Added 10 more drops of dye to the mix. Still not dark enough and glue is still showing. A little more sanding.



Added 40 more drops. This is the color I was looking for. I could have stopped here and been very happy with it.
Now, time to mess it up...



If you've ever seen Gibson's new blueberry burst finish, I'm going for something similar, but not exact. Now the real fun begins... trying to create a burst by hand. It's all going to get sanded back, but I wanted to get an idea of the shape of the burst that I'm going for.



I could have stopped right here and been perfectly content with this. It was really pretty cool looking after I wiped it down with Naptha.


This is after the naptha dried, so you can see how much lighter the purple is. Here's the first application of blue dye for the center of the burst. This was a 50/50 mix of 3 Tbsp each of DW and DNA with 10 drops of Transtint blue dye. I believe this may have been after the second application of blue.



This is after the blue had a chance to dry. I dumped about half of what was left (saving some for the headstock) into another baby food jar (great for small dye mixes) and diluted it down with just DW. I don't want it as dark as it was before I sanded it back... just enough to bring back the purple color for the burst. Remember, less is more at this point. Trying to get the dye on without overlapping too much into the blue, but also trying to avoid a hard line in the dye between the two. When you think you're there, STOP. Let it dry and then wipe it down with naptha so you can see what it will look like with clear on it (or at least pretty close).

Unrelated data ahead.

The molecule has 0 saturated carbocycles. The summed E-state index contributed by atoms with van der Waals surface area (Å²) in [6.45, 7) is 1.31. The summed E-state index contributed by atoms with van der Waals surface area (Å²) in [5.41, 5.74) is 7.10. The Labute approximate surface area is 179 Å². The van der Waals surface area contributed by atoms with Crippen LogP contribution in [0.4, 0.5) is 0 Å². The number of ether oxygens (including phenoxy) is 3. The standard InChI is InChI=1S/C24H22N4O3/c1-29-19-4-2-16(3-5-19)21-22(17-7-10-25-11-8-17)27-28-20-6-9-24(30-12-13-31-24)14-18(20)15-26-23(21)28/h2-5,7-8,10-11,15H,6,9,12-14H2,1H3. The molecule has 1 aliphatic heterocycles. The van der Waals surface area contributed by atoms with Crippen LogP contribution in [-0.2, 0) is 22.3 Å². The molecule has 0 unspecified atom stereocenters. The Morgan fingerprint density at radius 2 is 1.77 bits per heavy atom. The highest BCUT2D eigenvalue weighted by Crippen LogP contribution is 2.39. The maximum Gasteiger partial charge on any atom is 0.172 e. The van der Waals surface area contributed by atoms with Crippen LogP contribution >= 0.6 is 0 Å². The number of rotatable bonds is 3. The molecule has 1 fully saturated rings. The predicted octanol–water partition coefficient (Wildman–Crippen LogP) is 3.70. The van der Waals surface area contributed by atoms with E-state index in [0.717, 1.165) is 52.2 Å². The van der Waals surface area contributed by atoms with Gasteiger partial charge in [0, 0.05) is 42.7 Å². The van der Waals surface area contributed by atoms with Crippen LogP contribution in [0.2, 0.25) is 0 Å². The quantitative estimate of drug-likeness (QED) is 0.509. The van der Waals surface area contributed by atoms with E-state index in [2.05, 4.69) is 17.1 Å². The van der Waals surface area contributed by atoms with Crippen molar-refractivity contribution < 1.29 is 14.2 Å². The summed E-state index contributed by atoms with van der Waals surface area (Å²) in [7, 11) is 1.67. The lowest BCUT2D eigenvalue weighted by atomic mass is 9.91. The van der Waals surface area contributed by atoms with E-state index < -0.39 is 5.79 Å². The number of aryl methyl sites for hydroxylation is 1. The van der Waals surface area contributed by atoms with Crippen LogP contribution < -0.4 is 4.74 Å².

I let it all dry, wiped it down with naptha and realized very quickly I had made a mistake. I got a little careless when I was putting the blue dye on and let it get down into the burst area for the purple. I needed to smooth out the transition area between the two colors, so no major disaster.



I wasn't trying to take a lot off, so I switched to 400 grit paper at this point. I was just smoothing things out between the two colors.



I went back and forth with both blue and purple dye -- just a little bit at a time to bring the two together. This is really just by feel and trial and error.



I let it all dry in the sun for about 15-20 minutes and here's the final burst... I scraped the binding and retaped it at this point.



Here it is after the first coat or two of sanding sealer. I took a big risk here. I came across a stash of Deft lacquer and sanding sealer that I've had for 5 or 6 years. I had bought it for one of the first guitars I ever built and ended up not using it. They've been stored inside my house the whole time, so I figured, why not? I'm not going to use the Deft lacquer for the final finish. I have something else in mind for that, plus I've heard nothing but horror stories about Deft lacquer.